Ian tells me I have the attention span of a goldfish and in some situations this is true. When choosing a film to watch my first question is, ‘how long is it’? If it happens to be longer than 90 minutes, the question is closely followed by a roll of my eyes and a sigh. If this is the case, expect frequent toilet breaks and lots of fidgeting.
As patience isn’t one of my virtues, this is how I felt about sunsets when I was younger. I never saw the point in sitting for hours and s…l…o…w…l…y watching as the sky faded to black; a bit like watching the credits roll at the end of a film. As I’ve got older, my mind-set has changed and I’ve learnt to slow down a bit. I appreciate some of the smaller things in life; sunsets being one of them.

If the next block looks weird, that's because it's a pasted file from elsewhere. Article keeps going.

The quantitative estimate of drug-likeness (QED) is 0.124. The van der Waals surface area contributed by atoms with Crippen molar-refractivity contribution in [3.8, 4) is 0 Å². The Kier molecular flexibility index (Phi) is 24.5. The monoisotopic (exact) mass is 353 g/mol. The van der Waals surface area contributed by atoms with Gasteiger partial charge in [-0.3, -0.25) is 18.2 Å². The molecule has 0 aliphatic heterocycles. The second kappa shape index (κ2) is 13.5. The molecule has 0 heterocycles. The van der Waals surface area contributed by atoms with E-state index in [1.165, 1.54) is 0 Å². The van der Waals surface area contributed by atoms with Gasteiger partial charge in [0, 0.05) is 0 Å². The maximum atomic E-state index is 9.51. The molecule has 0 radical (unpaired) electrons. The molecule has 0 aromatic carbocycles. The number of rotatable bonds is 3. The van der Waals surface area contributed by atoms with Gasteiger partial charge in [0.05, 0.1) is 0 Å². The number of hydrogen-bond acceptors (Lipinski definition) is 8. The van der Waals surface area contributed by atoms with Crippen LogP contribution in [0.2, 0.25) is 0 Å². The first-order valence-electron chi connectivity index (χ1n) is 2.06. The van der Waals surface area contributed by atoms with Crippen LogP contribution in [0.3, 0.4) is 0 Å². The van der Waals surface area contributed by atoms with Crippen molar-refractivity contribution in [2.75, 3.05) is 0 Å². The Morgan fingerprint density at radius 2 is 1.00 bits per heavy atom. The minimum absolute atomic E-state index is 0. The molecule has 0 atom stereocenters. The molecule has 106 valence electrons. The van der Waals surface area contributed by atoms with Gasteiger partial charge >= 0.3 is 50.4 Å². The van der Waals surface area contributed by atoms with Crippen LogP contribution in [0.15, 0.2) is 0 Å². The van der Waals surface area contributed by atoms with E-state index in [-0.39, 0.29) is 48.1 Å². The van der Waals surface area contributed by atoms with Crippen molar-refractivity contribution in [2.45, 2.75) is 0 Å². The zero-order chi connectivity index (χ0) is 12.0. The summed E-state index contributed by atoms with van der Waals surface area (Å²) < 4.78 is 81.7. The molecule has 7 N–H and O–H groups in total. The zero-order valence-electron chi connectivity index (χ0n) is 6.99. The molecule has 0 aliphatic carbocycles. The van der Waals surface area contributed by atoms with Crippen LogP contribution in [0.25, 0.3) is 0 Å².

I think it helps being a photographer because I don’t just have to sit and watch; I can satisfy my constant need to do something. I get to watch and document. That being said, I would love to say that I turn up and gaze in amazement as I witness the sky go through a kaleidoscope of colours.
In reality it’s more like car crash TV. Forever being 5 minutes late means that I shout at Ian to put my tripod up while I’m sorting the settings on my camera; followed by more screams that I’m going to miss it. Finally, after what seems like an eternity, I settle down and watch as the array of colours unfold; the evening glow disappears and the sky fades out to black.
It’s a bit like watching the credits at the end of a film; which by the way, I’ve also learnt to appreciate.